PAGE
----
Long v. Seabrook

Annotate this Case

260 S.C. 562 (1973)

197 S.E.2d 659

J.C. LONG, Individually and on behalf of all other taxpayers of Charleston County, similarly situated, Appellant, v. John G. SEABROOK et al., Respondents.

19646

Supreme Court of South Carolina.

June 26, 1973.

*563 Messrs. Bailey & Buckley, Charles S. Way, Jr., Lawrence E. Richter, Jr., and John P. Bryan, Jr., of Charleston, for Appellants.

*564 Messrs. Stoney & Stoney, James A. Stuckey, Jr., and Buist, Moore, Smythe & McGee, of Charleston and Daniel R. McLeod, Atty. Gen., and G. Lewis Argoe, Jr., Asst. Atty. Gen., of Columbia, for Respondents.

*565 Messrs. Bailey & Buckley, Charles S. Way, Jr., Lawrence E. Richter, Jr., and John P. Bryan, Jr., of Charleston, for Appellants, in Reply.

June 26, 1973.

Per Curiam:

This action was brought by the plaintiff J.C. Long, individually as a taxpayer of Charleston County, and "as agent for his wife and other relatives, as fiduciary for others, and as an officer and/or stockholder of various corporations", and "on behalf of ... all other taxpayers of Charleston County". The defendants are members of the Charleston County Board of Tax Assessment Control, the Tax Assessor for Charleston County, and the Auditor of Charleston County.

The complaint seeks: (1) relief in equity, and (2) damages in tort.

By way of equitable relief, the complaint seeks an order of the court of common pleas requiring the defendants to provide the plaintiff: (1) a copy of the tax assessment rolls of Charleston County, (2) the minutes of the meetings of the Board of Assessment Control, (3) all of the records relating to the plaintiff's properties, (4) the names of the appraisers making the appraisals of the plaintiff's properties, and (5) a directive allowing the plaintiff to appeal the assessment of his properties.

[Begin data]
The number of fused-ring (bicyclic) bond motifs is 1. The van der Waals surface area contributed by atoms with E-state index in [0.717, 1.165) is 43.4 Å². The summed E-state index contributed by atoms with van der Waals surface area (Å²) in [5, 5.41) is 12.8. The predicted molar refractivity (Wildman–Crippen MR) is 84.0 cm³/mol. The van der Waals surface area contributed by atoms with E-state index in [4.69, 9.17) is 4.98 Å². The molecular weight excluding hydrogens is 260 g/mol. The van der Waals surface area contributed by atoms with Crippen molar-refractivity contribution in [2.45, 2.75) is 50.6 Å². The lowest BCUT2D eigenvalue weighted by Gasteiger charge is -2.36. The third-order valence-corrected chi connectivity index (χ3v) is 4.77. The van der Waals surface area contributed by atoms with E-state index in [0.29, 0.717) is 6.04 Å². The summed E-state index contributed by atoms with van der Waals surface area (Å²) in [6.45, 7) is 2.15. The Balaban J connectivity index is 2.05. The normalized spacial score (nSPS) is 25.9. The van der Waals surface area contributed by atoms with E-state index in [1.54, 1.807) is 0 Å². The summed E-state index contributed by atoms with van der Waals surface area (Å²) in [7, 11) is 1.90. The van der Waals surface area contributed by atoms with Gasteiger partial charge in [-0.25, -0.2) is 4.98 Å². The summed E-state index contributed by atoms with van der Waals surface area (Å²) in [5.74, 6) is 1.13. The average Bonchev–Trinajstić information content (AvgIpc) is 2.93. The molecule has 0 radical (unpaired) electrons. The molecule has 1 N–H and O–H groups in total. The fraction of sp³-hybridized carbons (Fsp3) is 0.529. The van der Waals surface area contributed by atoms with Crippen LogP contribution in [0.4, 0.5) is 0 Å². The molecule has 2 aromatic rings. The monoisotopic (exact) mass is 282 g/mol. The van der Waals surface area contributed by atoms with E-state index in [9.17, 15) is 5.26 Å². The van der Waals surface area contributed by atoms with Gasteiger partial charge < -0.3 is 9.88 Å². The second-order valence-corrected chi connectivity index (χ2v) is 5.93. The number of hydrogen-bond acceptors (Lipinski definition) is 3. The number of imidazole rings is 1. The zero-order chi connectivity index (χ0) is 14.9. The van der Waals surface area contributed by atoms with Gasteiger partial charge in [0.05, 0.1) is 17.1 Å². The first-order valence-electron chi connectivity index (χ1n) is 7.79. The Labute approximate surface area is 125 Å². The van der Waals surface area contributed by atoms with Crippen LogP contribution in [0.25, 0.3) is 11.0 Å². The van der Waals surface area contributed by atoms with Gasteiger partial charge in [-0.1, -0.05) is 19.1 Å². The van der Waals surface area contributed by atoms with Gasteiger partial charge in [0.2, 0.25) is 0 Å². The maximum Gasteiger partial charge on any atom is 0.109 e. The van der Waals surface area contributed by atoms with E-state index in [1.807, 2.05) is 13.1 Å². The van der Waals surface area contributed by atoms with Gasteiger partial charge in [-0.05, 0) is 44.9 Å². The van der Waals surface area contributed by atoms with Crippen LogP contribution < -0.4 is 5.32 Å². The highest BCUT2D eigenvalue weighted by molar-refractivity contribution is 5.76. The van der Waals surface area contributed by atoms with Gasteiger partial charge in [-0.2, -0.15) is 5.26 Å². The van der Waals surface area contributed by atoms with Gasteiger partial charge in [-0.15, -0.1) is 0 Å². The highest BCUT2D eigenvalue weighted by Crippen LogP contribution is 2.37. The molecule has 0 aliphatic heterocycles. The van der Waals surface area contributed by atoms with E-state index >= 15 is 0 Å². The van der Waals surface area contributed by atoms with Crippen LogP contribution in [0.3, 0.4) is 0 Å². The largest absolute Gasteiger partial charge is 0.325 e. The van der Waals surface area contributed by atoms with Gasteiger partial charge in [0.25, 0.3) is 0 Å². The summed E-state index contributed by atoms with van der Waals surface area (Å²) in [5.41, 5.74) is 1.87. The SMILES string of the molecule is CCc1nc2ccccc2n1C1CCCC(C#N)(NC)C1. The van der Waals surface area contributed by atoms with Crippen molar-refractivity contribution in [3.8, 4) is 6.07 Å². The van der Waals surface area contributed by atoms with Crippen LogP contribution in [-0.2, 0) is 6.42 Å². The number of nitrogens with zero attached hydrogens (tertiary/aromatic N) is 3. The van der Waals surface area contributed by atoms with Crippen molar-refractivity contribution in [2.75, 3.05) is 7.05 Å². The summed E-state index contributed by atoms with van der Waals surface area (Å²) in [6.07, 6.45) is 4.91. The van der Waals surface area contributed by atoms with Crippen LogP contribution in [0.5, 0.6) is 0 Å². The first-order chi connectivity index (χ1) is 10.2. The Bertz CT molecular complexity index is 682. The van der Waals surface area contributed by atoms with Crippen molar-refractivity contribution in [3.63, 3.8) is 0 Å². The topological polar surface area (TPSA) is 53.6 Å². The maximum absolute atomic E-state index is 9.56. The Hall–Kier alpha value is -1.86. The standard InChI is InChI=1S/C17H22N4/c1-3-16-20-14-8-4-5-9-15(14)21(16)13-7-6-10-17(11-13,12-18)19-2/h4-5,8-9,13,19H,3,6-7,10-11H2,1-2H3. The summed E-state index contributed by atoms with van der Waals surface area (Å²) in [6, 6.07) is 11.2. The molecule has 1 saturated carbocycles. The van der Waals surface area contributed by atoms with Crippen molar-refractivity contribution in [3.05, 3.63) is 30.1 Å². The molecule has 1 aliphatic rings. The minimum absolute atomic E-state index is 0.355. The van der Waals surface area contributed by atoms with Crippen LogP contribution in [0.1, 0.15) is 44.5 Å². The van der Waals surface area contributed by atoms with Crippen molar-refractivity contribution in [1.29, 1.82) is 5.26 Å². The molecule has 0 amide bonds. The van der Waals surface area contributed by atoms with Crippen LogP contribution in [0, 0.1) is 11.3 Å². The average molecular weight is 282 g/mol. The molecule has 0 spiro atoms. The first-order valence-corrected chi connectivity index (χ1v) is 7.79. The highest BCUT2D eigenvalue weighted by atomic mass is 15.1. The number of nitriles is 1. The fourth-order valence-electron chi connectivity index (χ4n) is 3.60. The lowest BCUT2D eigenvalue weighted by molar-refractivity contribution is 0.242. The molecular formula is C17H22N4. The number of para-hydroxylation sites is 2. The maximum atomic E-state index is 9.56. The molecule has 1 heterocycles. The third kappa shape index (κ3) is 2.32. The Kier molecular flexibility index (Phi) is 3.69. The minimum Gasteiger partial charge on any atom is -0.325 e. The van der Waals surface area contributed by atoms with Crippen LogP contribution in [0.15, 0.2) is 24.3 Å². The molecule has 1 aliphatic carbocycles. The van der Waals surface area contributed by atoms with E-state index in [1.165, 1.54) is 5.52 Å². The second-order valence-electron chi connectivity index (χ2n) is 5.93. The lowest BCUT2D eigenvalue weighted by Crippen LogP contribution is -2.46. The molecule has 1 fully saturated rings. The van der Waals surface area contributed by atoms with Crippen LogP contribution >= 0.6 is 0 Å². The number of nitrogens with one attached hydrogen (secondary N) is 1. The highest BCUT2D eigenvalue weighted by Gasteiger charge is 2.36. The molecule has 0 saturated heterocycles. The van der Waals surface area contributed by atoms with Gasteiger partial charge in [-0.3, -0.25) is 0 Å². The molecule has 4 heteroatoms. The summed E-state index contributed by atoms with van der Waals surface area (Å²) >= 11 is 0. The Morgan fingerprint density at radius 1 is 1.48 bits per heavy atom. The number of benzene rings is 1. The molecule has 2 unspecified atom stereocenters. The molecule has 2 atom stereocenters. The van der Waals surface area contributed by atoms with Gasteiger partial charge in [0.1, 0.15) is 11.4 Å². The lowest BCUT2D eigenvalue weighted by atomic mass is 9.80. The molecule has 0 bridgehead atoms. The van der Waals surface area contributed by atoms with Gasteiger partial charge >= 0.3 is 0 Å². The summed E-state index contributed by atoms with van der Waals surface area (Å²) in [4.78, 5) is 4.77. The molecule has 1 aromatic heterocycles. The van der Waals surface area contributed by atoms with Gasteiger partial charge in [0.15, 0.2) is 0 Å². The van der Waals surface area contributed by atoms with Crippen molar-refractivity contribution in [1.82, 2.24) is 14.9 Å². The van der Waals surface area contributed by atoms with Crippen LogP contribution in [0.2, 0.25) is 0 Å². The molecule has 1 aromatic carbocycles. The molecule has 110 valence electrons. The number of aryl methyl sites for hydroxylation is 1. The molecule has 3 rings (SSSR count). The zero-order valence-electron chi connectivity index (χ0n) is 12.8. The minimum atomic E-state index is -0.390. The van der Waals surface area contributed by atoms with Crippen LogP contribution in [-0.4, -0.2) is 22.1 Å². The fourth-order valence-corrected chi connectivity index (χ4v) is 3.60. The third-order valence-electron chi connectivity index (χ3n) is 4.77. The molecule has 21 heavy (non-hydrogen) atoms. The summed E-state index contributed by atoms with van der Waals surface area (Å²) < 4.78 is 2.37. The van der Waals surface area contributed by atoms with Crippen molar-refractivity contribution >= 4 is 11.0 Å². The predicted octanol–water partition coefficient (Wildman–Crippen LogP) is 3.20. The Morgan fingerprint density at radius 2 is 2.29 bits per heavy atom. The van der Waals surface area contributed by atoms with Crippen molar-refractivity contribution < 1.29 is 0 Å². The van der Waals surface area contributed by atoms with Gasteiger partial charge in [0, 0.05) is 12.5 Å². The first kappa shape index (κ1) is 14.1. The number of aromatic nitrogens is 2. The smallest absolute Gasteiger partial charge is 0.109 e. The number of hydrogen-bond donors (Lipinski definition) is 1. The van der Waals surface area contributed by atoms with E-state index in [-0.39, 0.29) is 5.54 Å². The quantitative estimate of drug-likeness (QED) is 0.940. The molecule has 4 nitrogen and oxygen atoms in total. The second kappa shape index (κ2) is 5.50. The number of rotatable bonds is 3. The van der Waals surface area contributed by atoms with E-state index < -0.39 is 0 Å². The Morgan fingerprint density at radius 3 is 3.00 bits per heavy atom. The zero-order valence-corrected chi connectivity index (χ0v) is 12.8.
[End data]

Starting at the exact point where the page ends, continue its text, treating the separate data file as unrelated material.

*566 By way of legal relief in the tort claim, plaintiff seeks a judgment jointly and severally against the board members "individually and constituting the Charleston County Board of Assessment Control," and against Robert W. Ragin individually and as Tax Assessor, in the Sum of One Hundred Thousand Dollars, actual and punitive damages.

It appears that Charleston County has undertaken to reassess all of its properties for ad valorem taxing purposes and, incident thereto, new appraisals and assessments have been made of its many parcels of real estate, of which, the complaint, alleges about 800 are owned by plaintiff J.C. Long, members of his family, and corporations in which he has an interest. The reassessment program was authorized by South Carolina Code of Laws § 65-3405 et seq. (Supp. 1971). It is alleged that he sought certain information from the defendants in order to enable him to compare the assessment of properties in which he had an interest with that of other similar properties; that the defendants refused to divulge some information; and that the defendants refused unlimited access to the records. It is further alleged that the plaintiff offered to duplicate the computer assessment rolls which he wanted at his own expense; that defendants refused to allow plaintiff duplicate rolls, but allowed the records to be hand copied; that plaintiff was informed by the board that he had the finances and therefore he could have his own employees hand copy the assessment rolls; and that at a meeting with the board, it refused to reconsider its position of not allowing plaintiff to obtain duplicate computer copies of the records. The complaint alleges that the conduct of the defendants was malicious, illegal, willful and in bad faith; this is the basis for the tort portion of the suit demanding actual and punitive damages.